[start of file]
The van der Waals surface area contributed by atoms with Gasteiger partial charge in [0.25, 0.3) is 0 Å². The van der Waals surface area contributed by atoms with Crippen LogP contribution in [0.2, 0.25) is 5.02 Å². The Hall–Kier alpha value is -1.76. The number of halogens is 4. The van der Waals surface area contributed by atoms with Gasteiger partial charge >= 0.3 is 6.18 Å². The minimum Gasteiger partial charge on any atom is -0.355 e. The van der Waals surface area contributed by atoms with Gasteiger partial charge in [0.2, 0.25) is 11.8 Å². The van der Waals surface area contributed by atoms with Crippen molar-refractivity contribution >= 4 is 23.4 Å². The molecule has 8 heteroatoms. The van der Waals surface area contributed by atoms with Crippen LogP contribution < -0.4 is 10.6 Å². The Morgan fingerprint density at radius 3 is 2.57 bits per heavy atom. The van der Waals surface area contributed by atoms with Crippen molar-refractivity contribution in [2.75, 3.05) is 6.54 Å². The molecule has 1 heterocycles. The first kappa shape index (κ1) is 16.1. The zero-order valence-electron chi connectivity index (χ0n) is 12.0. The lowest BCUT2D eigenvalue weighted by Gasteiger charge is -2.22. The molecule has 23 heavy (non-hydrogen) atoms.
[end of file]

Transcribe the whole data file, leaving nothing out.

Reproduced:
The van der Waals surface area contributed by atoms with Gasteiger partial charge in [0.25, 0.3) is 0 Å². The van der Waals surface area contributed by atoms with Crippen LogP contribution in [0.2, 0.25) is 5.02 Å². The Hall–Kier alpha value is -1.76. The number of halogens is 4. The van der Waals surface area contributed by atoms with Gasteiger partial charge >= 0.3 is 6.18 Å². The minimum Gasteiger partial charge on any atom is -0.355 e. The van der Waals surface area contributed by atoms with Gasteiger partial charge in [0.2, 0.25) is 11.8 Å². The van der Waals surface area contributed by atoms with Crippen molar-refractivity contribution >= 4 is 23.4 Å². The molecule has 8 heteroatoms. The van der Waals surface area contributed by atoms with Crippen LogP contribution < -0.4 is 10.6 Å². The Morgan fingerprint density at radius 3 is 2.57 bits per heavy atom. The van der Waals surface area contributed by atoms with Crippen molar-refractivity contribution in [2.75, 3.05) is 6.54 Å². The molecule has 1 heterocycles. The first kappa shape index (κ1) is 16.1. The zero-order valence-electron chi connectivity index (χ0n) is 12.0. The lowest BCUT2D eigenvalue weighted by Gasteiger charge is -2.22. The molecule has 23 heavy (non-hydrogen) atoms.